Funding Goal: This is how much money you intend to raise. On Kickstarter, less is definitely more. The larger the goal, the more chances you have to fail. The average backing amount is $25. Divide that into your goal and ask yourself if the resulting number of backers is achievable.
Funding Levels & Rewards: Start with the main tier (for authors, that’s your book) then build additional tiers above and below that one. Digital rewards are great for lower tiers because they keep shipping costs down. Before adding any physical items to the list, make sure you’ve considered all the costs, including shipping, before setting your price. Poor pricing practices can result in creators LOSING money on a successful Kickstarter.
Get Feedback: From project descriptions, to videos, to rewards, the preview page displays your project as it will appear once it’s live. Share this page with your friends to get feedback. Then make any necessary changes before submitting it to Kickstarter for review.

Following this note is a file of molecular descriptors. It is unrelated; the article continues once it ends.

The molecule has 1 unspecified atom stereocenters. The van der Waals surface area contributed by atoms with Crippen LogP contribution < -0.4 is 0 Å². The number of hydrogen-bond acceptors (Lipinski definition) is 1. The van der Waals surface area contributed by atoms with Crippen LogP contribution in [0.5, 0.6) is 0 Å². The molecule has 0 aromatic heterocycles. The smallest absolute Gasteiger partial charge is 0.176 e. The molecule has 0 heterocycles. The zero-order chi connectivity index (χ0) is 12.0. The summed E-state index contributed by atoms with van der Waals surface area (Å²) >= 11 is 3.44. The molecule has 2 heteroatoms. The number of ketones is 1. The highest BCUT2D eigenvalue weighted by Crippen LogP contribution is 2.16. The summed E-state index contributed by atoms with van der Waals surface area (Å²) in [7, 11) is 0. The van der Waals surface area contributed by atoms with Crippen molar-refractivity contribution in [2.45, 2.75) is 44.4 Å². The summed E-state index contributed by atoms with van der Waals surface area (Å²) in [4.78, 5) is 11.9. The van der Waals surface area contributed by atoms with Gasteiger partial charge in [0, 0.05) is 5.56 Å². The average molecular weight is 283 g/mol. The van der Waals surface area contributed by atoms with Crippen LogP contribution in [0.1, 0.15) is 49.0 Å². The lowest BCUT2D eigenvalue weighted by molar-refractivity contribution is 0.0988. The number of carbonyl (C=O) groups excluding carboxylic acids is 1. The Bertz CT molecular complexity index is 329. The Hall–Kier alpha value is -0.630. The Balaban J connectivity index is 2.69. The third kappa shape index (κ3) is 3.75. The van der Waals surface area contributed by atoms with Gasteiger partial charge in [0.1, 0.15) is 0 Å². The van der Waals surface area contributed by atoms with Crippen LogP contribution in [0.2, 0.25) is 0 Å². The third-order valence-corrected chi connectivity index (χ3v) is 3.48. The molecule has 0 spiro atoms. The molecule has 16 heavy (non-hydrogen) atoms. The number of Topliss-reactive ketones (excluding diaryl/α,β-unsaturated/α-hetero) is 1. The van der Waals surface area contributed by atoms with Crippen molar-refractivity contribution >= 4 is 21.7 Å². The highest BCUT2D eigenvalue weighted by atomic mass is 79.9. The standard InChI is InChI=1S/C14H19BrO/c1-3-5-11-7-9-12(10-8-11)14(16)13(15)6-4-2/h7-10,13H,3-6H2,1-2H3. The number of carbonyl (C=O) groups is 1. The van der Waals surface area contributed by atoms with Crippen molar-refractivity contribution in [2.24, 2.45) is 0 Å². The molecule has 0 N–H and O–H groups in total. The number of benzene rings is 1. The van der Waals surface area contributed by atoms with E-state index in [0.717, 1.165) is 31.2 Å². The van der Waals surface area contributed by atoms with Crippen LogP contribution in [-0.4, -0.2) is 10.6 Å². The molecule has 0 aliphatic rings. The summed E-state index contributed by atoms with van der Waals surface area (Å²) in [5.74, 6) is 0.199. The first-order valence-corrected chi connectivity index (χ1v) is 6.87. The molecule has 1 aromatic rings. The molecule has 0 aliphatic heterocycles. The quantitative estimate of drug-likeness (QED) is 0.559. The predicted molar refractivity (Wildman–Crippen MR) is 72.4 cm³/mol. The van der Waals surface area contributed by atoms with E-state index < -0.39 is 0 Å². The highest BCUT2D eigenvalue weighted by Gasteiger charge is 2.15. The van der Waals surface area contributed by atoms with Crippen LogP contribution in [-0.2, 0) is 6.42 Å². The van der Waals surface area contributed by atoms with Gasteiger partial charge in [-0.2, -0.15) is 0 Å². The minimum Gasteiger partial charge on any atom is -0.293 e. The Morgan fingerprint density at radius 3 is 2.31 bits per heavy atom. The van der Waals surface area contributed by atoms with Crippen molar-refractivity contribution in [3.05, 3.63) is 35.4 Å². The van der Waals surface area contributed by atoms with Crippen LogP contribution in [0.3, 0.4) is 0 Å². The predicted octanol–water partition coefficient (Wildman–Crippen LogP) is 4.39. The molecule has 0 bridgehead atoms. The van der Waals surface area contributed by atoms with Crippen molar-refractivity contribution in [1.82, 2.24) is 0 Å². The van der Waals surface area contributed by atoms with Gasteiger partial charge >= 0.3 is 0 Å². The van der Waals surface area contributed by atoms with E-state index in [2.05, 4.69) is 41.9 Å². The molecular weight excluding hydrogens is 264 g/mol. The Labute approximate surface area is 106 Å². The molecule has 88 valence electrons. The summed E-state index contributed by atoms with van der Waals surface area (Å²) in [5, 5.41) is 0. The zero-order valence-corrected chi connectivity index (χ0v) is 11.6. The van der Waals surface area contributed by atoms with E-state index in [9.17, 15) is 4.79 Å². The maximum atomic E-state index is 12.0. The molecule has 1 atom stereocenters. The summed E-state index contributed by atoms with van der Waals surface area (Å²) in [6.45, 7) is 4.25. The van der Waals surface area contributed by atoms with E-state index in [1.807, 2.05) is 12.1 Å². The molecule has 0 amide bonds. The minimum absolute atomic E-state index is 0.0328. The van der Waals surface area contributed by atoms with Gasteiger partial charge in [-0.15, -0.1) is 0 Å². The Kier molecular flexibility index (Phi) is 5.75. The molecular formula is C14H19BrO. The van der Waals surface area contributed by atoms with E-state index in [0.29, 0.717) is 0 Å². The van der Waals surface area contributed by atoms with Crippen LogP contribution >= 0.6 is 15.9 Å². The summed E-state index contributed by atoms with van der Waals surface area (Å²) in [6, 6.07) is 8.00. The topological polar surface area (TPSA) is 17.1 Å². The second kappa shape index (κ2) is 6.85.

Get Visible: After a project has been approved by the Trust & Safety team, you gain access to your pre-launch page. This page teases backers and builds momentum for your campaign by sharing the project image, title, and description.
Timing is Everything
A week or two before launch, share your project with your community. Pre-launch support gives your project a head start. By making sure everyone knows about the upcoming launch you’ll have a better chance of getting first-day backers. But exactly when should you launch?
- Month: February/March are good launch times for summer reading delivery; August/September are great for the back-to-school rush. Autumn is especially good timing for kids’ books. Avoid summer & winter because people are on vacation and not looking at emails
- Day: Tuesday, Wednesday, or Thursday.
Launch close to the 1st and 15th of the month as those are common paydays and it’s best to ask for cash when people actually have cash on hand.
- Hour: 7 or 8 AM. This puts your message at the top of their inbox before it fills up for the day.
- Duration: Kickstarter campaigns run anywhere from 1 to 60 days, but the most common campaign length is 28 to 30 days. Longer campaigns do not earn more money. In fact longer campaigns are more likely to fail.
Pro Tip #6: The key is to launch your campaign early in the week and early in the day because that’s when the most people will be online and receptive to your message.